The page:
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www.borntolove.com - diaper patterns, cover patterns, baby bum sweater patterns, etc. - for those of us wthout enough money to purchae cloth diapers - diapering the frugal baby way! Rinse water can contain a small amount of vinegar to neutralize diapers, thus extending their life - do not suggest using javex (bleach). Carcenogenic and not good for the environment. Also kills anything growing. A regular pail works great to contain odors. I wash every 3 days (you need about 40 diapers to do this). Also second hand kids/baby stores almost always have second hand diapers. We scored over 100 excellent diapers at a garage sale.

Author: Anonymous
Thursday, August 05, 2004 - 4:59 pm
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Does anyone have experience washing diapers, using vinegar in the wash, and gray water systems?

We do not compost human waste at this time, but I am interested in moving in that direction, currently, we compost with worms, a leaf/weed pile, and a barrel composter.

We purchased this house last year, and it has a grey water system, called an "infiltrator" attached to the washer, bathtub, and bathroom sink.

I want to know if cloth diapers (rinsed in the toilet, and soaked in a wet pail) washed with white vinegar and soap could be harmful to the gray water system.

Author: Ron
Friday, August 06, 2004 - 10:52 am
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Diaper contents do not qualify as grey water substance. Check create an oasis web site for the best grey water info on the net. http://www.oasisdesign.net/greywater/law/index.htm#arizona

Author: SECMO Becky
Sunday, August 21, 2005 - 1:53 pm
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I'd like to respond to the original question, about puttting disposable diapers in. Who knows, maybe the owner of a humanure toilet doesn't have infants but has the occasional visitor who does, and who brings disposables.

When we empty our manure chambers after one year (We don't empty buckets, we just build the bathroom above the manure chamber) we find a lot of plastic strips from assorted brands of commercial sanitary napkins, but all the cotton is completely decomoposed and gone. So we pull those out of the compoost, no problem.

So that would suggest that disposable diapers would decompose.

Author: Leslie of Bolton
Thursday, August 25, 2005 - 2:57 pm
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I read in the Composting Toilet Book that a woman threw her disposable diapers in a Carousel composting toilet and then just pulled out the plastic cover when her compost was done. From what I can tell, however, you should avoid most brands of disposable diapers that have gel of some kind that makes them superabsorbent. I am expecting a baby and plan to use cloth diapers, but I will get a few disposables for unforseen circumstances and I plan to get a brand like Tushies that doesn't use gel. We do compost our humanure so I guess I am going to try throwing the occasional disposable in there.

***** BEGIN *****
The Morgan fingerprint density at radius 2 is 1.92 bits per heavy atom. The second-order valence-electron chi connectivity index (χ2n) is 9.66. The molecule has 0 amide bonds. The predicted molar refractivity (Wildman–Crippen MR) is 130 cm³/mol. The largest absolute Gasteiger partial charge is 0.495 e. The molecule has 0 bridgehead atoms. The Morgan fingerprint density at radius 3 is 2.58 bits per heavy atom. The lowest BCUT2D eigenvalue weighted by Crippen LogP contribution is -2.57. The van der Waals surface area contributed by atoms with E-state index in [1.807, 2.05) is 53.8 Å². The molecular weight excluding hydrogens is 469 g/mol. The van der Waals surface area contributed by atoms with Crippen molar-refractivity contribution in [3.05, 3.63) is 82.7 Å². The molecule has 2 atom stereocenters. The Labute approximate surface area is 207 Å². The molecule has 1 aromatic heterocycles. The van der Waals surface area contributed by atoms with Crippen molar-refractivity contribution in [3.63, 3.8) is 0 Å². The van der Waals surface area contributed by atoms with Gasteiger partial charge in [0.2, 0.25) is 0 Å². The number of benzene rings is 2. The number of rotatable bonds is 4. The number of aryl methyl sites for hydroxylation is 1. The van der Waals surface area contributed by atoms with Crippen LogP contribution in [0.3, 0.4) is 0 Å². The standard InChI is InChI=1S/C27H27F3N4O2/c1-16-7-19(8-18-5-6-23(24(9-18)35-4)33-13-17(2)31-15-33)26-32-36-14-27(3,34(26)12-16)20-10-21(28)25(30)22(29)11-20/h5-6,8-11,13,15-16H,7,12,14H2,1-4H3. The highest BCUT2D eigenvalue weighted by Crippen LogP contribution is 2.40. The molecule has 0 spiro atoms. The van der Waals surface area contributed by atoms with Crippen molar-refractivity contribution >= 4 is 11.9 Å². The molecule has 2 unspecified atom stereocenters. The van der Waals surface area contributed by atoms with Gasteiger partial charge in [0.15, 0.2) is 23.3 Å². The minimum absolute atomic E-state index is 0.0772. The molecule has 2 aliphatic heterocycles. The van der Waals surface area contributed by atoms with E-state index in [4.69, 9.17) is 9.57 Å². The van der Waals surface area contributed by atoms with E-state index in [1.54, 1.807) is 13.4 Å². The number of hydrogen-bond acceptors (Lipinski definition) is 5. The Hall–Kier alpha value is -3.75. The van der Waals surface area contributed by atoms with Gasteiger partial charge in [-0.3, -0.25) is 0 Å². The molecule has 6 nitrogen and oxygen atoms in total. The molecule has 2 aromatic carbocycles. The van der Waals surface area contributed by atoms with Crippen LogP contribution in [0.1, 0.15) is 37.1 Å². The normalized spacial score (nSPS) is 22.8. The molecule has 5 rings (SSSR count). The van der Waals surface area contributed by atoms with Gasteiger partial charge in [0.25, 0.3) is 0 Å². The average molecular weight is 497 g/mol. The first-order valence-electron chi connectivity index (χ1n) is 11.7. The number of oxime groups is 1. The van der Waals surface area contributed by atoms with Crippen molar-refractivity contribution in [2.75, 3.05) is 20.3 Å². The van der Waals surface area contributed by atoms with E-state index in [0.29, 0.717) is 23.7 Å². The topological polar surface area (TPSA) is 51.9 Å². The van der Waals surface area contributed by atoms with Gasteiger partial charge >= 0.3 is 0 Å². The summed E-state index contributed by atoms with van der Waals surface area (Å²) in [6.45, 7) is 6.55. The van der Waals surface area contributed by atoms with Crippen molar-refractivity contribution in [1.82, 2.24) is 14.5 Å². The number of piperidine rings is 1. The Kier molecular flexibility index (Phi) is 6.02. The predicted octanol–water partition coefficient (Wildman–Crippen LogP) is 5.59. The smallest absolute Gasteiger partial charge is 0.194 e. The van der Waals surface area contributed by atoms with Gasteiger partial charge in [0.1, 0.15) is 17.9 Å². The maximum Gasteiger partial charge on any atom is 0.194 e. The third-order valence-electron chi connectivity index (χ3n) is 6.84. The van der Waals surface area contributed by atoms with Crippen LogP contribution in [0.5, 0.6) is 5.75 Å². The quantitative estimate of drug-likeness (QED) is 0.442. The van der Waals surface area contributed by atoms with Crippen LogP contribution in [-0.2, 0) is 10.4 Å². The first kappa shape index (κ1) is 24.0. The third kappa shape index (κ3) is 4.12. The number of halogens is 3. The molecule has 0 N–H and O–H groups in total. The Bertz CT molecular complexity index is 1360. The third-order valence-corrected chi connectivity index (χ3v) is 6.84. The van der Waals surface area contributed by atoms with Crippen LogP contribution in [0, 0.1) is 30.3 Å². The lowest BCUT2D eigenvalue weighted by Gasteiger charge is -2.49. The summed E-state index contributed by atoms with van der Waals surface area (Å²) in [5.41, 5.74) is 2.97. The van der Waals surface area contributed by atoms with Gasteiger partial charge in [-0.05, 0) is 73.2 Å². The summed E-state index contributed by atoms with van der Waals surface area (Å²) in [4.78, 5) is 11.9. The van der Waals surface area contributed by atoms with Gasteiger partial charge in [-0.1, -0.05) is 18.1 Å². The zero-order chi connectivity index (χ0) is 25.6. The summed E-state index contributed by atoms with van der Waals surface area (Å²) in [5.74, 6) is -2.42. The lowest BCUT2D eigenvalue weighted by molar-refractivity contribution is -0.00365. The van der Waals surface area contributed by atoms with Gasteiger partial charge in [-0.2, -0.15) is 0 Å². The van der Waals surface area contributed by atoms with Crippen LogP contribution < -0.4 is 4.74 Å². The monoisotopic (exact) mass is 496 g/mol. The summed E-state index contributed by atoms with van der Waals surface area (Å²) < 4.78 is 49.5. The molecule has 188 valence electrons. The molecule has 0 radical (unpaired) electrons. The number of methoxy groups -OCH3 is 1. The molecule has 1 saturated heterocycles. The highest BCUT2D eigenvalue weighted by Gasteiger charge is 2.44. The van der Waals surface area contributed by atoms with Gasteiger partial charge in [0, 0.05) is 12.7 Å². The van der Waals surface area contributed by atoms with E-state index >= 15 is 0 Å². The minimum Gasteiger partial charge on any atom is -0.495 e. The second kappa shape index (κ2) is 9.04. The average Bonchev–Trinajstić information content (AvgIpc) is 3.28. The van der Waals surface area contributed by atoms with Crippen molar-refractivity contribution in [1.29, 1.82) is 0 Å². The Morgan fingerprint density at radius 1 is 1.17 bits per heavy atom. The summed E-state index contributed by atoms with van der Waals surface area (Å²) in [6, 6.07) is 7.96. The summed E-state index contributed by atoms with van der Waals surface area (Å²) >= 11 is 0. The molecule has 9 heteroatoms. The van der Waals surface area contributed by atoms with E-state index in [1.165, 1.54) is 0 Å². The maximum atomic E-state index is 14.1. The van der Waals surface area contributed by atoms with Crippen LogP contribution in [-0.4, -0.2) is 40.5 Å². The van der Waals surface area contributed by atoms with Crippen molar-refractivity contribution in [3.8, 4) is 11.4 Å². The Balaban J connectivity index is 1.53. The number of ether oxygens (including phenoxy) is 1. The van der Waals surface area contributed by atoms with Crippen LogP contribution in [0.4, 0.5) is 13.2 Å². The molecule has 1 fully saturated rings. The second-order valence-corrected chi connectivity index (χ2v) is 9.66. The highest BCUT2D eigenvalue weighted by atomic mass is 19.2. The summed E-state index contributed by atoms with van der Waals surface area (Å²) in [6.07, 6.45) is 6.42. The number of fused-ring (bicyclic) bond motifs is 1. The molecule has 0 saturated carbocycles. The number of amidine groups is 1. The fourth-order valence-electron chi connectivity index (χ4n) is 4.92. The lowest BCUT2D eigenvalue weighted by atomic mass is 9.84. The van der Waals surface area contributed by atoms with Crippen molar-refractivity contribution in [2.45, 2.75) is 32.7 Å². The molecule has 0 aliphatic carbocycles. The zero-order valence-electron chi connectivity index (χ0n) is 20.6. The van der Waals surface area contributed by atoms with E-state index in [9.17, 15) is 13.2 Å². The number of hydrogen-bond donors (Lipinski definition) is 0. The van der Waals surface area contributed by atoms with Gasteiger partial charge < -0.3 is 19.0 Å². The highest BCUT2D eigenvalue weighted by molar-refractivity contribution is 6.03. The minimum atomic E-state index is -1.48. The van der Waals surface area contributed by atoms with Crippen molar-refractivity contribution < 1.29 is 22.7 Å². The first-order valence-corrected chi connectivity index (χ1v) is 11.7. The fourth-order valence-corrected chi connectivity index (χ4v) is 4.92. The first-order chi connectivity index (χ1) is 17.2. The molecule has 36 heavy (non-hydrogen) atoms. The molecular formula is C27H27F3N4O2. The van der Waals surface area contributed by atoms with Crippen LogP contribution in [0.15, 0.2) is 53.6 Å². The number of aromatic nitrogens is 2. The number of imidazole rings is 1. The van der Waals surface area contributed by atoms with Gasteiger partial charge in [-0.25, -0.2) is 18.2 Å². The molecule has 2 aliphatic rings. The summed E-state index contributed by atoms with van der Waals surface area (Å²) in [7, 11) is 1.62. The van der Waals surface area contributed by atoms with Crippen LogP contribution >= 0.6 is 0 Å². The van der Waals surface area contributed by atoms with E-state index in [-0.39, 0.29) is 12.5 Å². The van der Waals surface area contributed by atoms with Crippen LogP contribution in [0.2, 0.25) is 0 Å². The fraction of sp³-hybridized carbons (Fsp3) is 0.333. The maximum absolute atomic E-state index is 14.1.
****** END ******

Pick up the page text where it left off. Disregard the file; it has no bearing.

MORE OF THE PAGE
Author: daron
Thursday, September 01, 2005 - 2:45 pm
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The gel stuff is sold as an additive to potting soil, it will absorb and release water, and I do not think that it would pose a problem in the compost or even later in the garden

Author: Mary Metcalf
Thursday, September 08, 2005 - 10:23 am
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To Leslie of Bolton:

Perhaps you've read it already however if not, since you mentioned you are expecting, I wanted to bring to your attention the January 12, 2005 posting (Humanure Composting Around the World) under the topic "Natural Infant Hygiene"... I was fascinated by the little I looked into that website, and wished I had been exposed to that info before I gave birth (17 and 14 yrs. ago). I used cloth diapers exclusively... All the best with your birthing!

Author: TCLynx
Tuesday, January 03, 2006 - 11:03 am
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http://www.natural-wisdom.com/

Author: pricelawhon
Tuesday, January 03, 2006 - 3:37 pm
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I am simply trying to find out how to continue using my laundry as graywater now that we are using cloth diapers with an infant. If I put the urine-only diapers in one pail and the poop diapers in another, can I then treat the poop diapers with something? If I do this can I then put them in the washer and irrigate grass with the water? It seems bleach wouldn't be a good choice.